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Hebrew University Prof. Yuval Noah Harari in Lisbon

No, artificial intelligence (AI) is not a technology like others that have emerged throughout history and which have also been met with misgivings. Newspapers, radio and television cannot generate false news without a human being writing it and “the atomic bomb cannot decide which city to destroy”, but AI “is the first technology that can make decisions for itself”. Therefore, it is urgent for governments to regulate it, warned the Israeli historian Yuval Noah Harari this Friday, at Estufa Fria, in Lisbon.

At the conference he gave, Humanity, it’s not that simple, organized by the Francisco Manuel dos Santos Foundation, the professor of World History at the Hebrew University of Jerusalem began by recalling one of his recurring ideas. “Now, we are almost like God, in terms of the powers of creation and destruction. We have the power to create new life, but also to destroy it”, he defended. The human being faces two potential collapses: the climatic and the technological.

It was in this second that the thinker focused, who has criticized the accelerated development of AI. With a dash of hope: “If we cooperate, we can deal with climate change and AI.”

The challenge is huge not least because “we haven’t seen anything yet” in terms of the true capabilities of AI. He resorted to an image: if the “evolution of life on Earth took 4000 million years”, AI will take “a few decades or years”, much less time than many, including him, predicted. If ChatGPT equals the “amoebas of the AI ​​world, what will T-rex look like?” he asked.

“AI is developing too quickly. It is the obligation of governments to slow it down”, he asked. Stopping or regulating the development of this technology “is not going to happen”, but he sees a way forward. “What I expect from governments is to regulate the implementation of AI in societies”, imposing safety rules similar to what happens, for example, in the automotive industry.

Yuval Harari even advanced with a proposal: “Illegalize the counterfeiting of humans”, as with money. If a law like this were passed, artificial intelligence could not impersonate a human, it would have to warn the user that he was “talking” to a machine. In this way, the risks of mass manipulation would be reduced. Laws like this one are needed because “technology is not going to regulate itself”. However, “instead of being united” in the face of these threats “we are increasingly divided”.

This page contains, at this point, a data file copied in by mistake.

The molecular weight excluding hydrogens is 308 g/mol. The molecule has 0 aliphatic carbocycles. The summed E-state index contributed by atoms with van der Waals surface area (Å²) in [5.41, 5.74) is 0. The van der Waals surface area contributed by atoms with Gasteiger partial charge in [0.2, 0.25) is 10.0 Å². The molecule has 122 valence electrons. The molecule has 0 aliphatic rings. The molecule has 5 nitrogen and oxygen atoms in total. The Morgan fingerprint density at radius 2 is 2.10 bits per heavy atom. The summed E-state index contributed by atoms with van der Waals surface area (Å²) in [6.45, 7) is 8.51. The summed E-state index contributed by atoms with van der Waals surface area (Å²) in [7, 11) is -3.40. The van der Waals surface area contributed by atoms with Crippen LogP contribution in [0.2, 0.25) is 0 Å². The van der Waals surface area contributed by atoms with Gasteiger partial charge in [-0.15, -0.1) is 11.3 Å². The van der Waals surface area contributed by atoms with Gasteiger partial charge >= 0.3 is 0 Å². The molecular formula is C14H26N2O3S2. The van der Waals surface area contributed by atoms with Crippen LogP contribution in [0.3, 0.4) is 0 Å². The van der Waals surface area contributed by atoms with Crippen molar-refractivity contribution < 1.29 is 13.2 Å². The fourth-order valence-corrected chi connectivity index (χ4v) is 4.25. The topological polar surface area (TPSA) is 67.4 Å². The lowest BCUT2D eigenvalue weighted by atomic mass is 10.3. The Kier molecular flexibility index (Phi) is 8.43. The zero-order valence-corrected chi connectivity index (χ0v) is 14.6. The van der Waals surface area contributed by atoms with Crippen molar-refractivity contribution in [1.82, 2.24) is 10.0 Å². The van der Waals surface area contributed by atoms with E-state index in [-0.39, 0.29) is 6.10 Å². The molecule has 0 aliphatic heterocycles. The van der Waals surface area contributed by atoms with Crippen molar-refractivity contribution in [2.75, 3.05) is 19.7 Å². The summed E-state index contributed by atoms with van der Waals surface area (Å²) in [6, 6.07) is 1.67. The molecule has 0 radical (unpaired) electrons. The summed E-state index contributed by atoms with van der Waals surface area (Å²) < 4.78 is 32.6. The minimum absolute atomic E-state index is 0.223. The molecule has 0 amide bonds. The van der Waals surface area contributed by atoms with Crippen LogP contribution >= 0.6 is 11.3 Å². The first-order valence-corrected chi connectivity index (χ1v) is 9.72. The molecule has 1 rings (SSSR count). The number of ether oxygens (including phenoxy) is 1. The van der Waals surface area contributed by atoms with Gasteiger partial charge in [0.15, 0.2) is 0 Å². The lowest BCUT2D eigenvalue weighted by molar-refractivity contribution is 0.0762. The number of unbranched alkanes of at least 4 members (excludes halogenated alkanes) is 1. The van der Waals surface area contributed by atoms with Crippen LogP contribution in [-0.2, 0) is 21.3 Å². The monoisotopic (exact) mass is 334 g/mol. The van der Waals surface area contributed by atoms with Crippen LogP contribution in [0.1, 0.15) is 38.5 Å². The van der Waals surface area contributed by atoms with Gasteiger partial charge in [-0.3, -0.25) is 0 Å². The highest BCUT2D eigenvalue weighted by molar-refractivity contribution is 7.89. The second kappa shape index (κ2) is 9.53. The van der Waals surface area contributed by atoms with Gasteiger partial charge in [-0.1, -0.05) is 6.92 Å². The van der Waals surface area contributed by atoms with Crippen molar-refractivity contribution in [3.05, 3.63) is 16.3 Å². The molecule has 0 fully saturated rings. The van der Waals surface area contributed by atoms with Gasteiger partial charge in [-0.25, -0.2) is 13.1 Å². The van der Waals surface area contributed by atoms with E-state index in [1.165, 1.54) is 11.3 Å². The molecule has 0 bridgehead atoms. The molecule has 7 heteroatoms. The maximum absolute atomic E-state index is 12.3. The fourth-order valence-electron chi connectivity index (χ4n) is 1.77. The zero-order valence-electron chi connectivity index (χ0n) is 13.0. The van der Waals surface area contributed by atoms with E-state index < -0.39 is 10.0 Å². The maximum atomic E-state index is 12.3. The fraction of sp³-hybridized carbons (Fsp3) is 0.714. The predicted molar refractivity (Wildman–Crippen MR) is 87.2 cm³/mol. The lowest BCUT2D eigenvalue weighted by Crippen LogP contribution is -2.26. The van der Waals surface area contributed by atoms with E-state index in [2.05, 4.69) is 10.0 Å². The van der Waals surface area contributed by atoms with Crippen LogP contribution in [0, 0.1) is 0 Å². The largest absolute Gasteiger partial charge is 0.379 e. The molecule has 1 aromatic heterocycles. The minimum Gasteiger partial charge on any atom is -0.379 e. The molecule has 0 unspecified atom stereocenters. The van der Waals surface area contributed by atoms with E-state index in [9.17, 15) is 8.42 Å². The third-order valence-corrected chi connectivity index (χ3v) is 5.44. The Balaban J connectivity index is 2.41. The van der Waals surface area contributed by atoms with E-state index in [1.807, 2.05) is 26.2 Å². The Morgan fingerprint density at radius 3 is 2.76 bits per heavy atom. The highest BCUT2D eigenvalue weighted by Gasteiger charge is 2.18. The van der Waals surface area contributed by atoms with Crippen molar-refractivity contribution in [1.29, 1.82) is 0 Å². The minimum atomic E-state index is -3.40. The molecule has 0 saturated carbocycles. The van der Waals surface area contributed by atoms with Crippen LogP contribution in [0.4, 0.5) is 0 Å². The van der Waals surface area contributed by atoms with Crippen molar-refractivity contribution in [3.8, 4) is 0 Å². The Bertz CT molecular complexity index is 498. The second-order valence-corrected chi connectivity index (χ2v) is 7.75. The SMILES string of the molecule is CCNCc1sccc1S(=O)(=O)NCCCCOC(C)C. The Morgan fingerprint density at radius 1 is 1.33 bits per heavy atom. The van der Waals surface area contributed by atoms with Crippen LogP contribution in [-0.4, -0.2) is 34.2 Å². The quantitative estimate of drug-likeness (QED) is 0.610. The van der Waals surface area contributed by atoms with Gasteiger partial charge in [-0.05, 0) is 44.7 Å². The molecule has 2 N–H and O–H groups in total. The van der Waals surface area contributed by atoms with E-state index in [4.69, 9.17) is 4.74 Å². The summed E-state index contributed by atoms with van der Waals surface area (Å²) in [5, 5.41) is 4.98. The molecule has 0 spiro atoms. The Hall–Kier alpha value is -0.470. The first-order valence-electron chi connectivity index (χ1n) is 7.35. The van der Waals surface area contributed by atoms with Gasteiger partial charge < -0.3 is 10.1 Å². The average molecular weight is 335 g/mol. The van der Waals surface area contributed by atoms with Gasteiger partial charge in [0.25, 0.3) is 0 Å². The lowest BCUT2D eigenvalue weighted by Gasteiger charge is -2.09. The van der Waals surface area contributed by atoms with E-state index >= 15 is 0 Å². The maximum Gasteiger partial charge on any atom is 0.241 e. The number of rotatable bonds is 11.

The matter is very serious, he insisted. Artificial intelligence can “destroy the common conversation” between humans, which is essential for democracy. “The conversation is made with language” and is based on “trust”. Without regulation, AI will undermine this trust: how can we know whether we are having a discussion – about the politician we want to elect, for example – with a machine or a human? “Democracy is a conversation between people”, not between bots and people, he summed up.

We already have a sample of this democratic corrosion in the “polarization” promoted by social media algorithms, which spread false news. Now this is “very primitive artificial intelligence”. It is already much more sophisticated: it can “create the fake story or the fake video by itself”. He concludes: “If we don’t regulate this, the chances of democracies surviving are very low.”

Sapiens in stress

The author of Sapiens: A Brief History of Humankind (2013) fears the effects of AI and an increasingly digital world on new generations. “We have no idea what the result of this will be in terms of education in ten or 20 years.”

Not against technology – he met his husband online and thanks the Internet for making life easier for a homosexual in a conservative society like the one he grew up in. But the Internet has allowed you to meet someone in flesh and blood, not an avatar, not mere pixels on a screen. “We are beings in bodies”, but the new generations will be able to experience a dematerialized society, in which we may be tempted to live outside the body, almost 100% online in the “metaverse”.

He believes that this permanent technological revolution generates stress and that “we are close to the moment when we cannot take it anymore”. It is necessary to “slow down”, under penalty of “breaking down psychologically”.

What makes Yuval Noah Harari optimistic? “Humans still have an enormous capacity for change. We have immense potential that we don’t even know about. The evolution of AI can cause us to lose much of our potential without even knowing that we have lost it. We are nowhere near our full potential. If we invested every euro and minute that we invest in AI in our minds and consciences, we would be fine. But the structure of incentives in our society and economy takes us in the wrong direction.”

A few weeks before his talk in Lisbon, Yuval Noah Harari presented “AI and the future of humanity” in the keynote presentation at the Frontiers Forum in Montreux, Switzerland on April 29, 2023. You can watch the video from his keynote below: